Nonsense, like everything else you’ve written.

          • disappointment October 18, 2011 at 5:42 pm #

            an act of justifiable retaliation != a loss of any kind

            • Anthony Dream Johnson October 18, 2011 at 5:50 pm #

              So if you spit in my face and cause me embarrassment I’m justified in blowing your head off?

              That’s like saying we should have nuked the entire middle east when governments there refused to pluck Bin Laden out of a hole in the ground.

              • disappointment October 18, 2011 at 6:10 pm #

                1) I don’t spit at people.

                2) Sponsoring terrorism is something much worse than spitting.

                3) There are intermediate steps between passivity and nuking another country.

                4) If we had dealt with the middle east rationally from the get-go, 9/11 would never have happened.

                5) Any government that protected Bin Laden would have deserved to be bombed even if we didn’t actually go through with it.

                • Anthony Dream Johnson October 18, 2011 at 9:27 pm #

                  1) I didn’t say you did — I said if you did.

                  2) Sponsoring terrorism is worse than spitting in someone’s face. This doesn’t change the fact that I’m not justified in chopping your hand off for stealing grapefruit out of my backyard.

                  3) I am not an advocate of neutrality, and neither is Ron Paul. I’m an advocate of retaliatory force in self-defense for extreme situations that appropriately call for it.

                  I suppose the phrase “don’t go to war and kill tens of millions of people carelessly” has no meaning to you.

                  4) This is an assumption you’ll never prove, and is not supported by pestering these people with bullets and bombs for the past 50+ years.

                  These people are highly irrational. The conventional solution has been a half way kinda sorta somewhat behind the scenes war for decades. Your uber awesome solution is to blow them off the face of the earth — yesterday.

                  You say this as if it would not inspire leagues of suicide terrorism and calls for “holy war” from all remaining Muslims on the planet.

                  That’s like blowing up an anthill and next expecting the remaining ants that landed on your face not to bite you with everything they have and then some.

                  5) Any government openly and actively protecting Bin Laden would have deserved this. Refusing to speak on the matter is something entirely.

  2. disappointment October 18, 2011 at 5:03 pm #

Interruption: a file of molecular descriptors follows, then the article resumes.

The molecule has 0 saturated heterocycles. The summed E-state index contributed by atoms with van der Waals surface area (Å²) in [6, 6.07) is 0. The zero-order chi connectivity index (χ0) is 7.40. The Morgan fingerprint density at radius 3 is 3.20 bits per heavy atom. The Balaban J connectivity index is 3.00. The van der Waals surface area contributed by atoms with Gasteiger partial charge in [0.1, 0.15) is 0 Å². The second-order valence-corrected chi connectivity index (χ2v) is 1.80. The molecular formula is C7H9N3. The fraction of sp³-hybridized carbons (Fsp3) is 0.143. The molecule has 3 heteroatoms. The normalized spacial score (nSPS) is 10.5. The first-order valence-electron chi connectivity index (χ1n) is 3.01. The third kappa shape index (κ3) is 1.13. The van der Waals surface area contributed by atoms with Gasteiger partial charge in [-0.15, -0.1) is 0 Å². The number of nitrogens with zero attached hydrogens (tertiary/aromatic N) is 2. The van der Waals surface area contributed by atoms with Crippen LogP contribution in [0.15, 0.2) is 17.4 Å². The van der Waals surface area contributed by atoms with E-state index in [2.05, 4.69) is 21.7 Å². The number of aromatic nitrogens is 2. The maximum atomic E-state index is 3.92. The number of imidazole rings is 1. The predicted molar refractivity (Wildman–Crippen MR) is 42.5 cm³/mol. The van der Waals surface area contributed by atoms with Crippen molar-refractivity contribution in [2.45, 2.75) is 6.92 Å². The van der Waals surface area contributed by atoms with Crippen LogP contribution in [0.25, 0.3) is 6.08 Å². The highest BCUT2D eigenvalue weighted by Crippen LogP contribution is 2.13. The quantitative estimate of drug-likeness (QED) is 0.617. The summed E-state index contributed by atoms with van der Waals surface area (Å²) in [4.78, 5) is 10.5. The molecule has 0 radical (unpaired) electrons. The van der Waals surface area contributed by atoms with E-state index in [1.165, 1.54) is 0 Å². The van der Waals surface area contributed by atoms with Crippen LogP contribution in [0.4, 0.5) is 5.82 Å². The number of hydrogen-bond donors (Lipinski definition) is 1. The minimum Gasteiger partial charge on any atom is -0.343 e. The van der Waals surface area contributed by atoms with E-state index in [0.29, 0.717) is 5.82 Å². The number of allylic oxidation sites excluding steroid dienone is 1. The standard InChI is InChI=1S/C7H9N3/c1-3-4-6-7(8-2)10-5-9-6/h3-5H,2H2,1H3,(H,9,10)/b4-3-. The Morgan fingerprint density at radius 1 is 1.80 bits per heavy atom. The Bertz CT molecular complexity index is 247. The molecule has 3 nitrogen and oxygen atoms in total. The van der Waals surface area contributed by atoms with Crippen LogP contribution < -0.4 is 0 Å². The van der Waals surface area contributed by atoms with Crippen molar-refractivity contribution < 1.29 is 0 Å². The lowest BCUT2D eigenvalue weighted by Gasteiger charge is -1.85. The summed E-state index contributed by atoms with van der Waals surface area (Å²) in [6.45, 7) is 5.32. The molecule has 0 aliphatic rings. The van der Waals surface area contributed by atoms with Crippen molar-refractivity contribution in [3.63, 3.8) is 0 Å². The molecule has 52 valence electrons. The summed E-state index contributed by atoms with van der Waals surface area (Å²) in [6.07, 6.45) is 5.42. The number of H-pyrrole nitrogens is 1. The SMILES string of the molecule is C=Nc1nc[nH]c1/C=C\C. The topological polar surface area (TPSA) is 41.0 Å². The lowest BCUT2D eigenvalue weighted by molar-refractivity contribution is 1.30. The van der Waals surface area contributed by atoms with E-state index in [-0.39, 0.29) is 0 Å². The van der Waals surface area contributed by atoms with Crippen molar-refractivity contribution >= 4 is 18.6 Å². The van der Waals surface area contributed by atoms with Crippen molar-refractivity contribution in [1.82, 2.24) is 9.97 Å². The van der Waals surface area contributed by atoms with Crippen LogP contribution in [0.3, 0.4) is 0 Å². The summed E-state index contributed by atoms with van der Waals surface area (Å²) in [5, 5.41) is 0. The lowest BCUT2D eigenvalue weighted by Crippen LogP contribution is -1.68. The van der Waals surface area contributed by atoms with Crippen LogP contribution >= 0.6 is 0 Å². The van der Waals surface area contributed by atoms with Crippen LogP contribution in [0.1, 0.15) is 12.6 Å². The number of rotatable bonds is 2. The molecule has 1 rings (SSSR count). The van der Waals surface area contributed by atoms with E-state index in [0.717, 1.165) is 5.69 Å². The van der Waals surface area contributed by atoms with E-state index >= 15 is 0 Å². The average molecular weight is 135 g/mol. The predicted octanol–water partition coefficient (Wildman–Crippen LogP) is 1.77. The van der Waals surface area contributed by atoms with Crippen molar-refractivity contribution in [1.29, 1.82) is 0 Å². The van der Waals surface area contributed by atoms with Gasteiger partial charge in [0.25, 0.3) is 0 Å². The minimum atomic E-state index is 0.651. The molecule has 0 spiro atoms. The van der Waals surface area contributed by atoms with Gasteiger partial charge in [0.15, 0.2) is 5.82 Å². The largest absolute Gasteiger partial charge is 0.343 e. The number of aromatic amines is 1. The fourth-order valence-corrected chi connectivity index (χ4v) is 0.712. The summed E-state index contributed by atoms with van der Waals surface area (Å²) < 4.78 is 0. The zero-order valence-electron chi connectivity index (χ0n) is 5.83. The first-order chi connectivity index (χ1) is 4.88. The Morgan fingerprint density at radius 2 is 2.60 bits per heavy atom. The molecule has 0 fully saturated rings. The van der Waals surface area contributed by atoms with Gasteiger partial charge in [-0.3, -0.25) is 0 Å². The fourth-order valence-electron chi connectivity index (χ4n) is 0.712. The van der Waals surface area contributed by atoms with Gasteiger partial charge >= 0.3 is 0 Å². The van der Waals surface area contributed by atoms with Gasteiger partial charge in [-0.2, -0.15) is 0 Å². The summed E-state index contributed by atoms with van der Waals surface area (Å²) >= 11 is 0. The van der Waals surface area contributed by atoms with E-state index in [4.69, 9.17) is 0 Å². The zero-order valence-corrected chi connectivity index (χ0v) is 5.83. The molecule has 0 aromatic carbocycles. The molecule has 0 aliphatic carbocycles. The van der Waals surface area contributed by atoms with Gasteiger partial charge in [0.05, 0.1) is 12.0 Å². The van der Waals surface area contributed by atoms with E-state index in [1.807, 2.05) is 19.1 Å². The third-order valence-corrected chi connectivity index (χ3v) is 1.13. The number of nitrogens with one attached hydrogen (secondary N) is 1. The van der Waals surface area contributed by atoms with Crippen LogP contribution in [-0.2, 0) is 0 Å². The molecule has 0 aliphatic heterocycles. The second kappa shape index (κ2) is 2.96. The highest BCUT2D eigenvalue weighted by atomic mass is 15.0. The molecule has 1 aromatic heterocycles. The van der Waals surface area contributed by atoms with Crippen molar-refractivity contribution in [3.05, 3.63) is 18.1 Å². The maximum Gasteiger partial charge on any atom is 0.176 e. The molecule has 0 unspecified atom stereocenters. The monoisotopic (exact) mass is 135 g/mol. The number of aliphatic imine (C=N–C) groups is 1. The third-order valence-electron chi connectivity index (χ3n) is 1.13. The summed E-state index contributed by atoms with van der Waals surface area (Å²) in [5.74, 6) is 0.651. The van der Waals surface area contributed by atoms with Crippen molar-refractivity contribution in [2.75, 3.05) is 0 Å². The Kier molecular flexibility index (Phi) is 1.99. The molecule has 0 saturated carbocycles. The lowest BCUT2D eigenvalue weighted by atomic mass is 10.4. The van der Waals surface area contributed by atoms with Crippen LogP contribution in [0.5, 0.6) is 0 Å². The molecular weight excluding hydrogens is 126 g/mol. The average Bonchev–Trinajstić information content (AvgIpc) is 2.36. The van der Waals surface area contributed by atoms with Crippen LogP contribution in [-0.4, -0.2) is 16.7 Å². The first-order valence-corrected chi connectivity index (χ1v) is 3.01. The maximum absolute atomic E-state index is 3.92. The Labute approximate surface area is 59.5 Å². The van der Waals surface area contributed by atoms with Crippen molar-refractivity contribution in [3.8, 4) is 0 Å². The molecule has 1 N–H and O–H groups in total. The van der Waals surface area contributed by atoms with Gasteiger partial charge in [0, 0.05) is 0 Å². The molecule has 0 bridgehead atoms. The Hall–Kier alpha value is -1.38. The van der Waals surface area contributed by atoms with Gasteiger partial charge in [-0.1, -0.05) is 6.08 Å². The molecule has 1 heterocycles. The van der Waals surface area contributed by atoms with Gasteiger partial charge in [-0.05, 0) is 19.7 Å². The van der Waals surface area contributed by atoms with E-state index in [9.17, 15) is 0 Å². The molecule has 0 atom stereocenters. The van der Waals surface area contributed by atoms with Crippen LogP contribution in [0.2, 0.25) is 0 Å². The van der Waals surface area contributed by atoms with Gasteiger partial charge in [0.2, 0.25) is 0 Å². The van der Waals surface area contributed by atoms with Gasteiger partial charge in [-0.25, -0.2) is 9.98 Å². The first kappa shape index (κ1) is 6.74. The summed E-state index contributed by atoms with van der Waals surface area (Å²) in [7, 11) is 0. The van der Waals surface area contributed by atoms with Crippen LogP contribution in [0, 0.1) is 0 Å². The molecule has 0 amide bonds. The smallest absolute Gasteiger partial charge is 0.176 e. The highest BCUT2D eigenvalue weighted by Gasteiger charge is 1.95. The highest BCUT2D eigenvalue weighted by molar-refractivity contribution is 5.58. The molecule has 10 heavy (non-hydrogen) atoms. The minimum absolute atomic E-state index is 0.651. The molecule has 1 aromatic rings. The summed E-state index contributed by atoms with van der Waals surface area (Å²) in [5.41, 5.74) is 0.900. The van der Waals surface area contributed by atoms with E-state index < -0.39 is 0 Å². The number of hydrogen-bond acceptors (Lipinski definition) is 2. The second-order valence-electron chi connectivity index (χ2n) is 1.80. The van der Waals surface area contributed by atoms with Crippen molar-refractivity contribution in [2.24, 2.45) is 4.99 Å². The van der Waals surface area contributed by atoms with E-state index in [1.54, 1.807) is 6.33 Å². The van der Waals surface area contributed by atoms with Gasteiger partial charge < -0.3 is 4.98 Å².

P.S. if everyone in the world was an Objectivist, we could have a single code of laws governing entire Earth and it wouldn’t matter because nobody would ever attempt to violate the rights of anyone else. Remember, “there are no conflicts of interest among rational men.”

    • Anthony Dream Johnson October 18, 2011 at 5:32 pm #

      No, we couldn’t, and this is the core of the issue that is totally flying over your head. The entire world should be governed by the same principles — the individual rights of man.

      How these are upheld in detail is going to change from one geographic region to the next, including police organization, court systems, and especially, military defense against other nations, no matter who is running those other nations, how moral, and how consistently rational they are in sum total.

      • disappointment October 18, 2011 at 5:36 pm #

        Why? Why should the organization of government be different between two areas? Why should the penalty for armed robbery be 10 years in one country and 5 years in another? How does any principle change from one region to the next?

        • Anthony Dream Johnson October 18, 2011 at 5:44 pm #

          Because to be fully rational is to act to the best of your ability on your total sum knowledge, WITH A RESPECT FOR FUTURE KNOWLEDGE THAT HAS NOT YET BEEN MADE MANIFEST.

          You’re talking about universally — which is to say globally — prescribing punishment for a specific crime in all cultures across the entire world.

          You’re talking about perfection that will never exist. I’m talking about an ideal life on earth, the best and highest possible.

          Who are you to dictate how many years someone spends in jail for armed robbery 3,000 miles from where you live on a year round basis?

          Yeah, the same thing happens here — in a different society, to different people, with different values. You’re changing context dramatically and ignoring it as if all human beings and cultures were fucking clones.

          Man the mindless robot is your tune.

          • disappointment October 18, 2011 at 7:02 pm #

            See my previous post that started with “P.S.” I was specifically talking about a hypothetical scenario where everyone in the world subscribes to the philosophy of individual rights. That’s the context, and IT IS possible. I predict that 200 years from now, good philosophy will be as widespread as bad philosophy is now.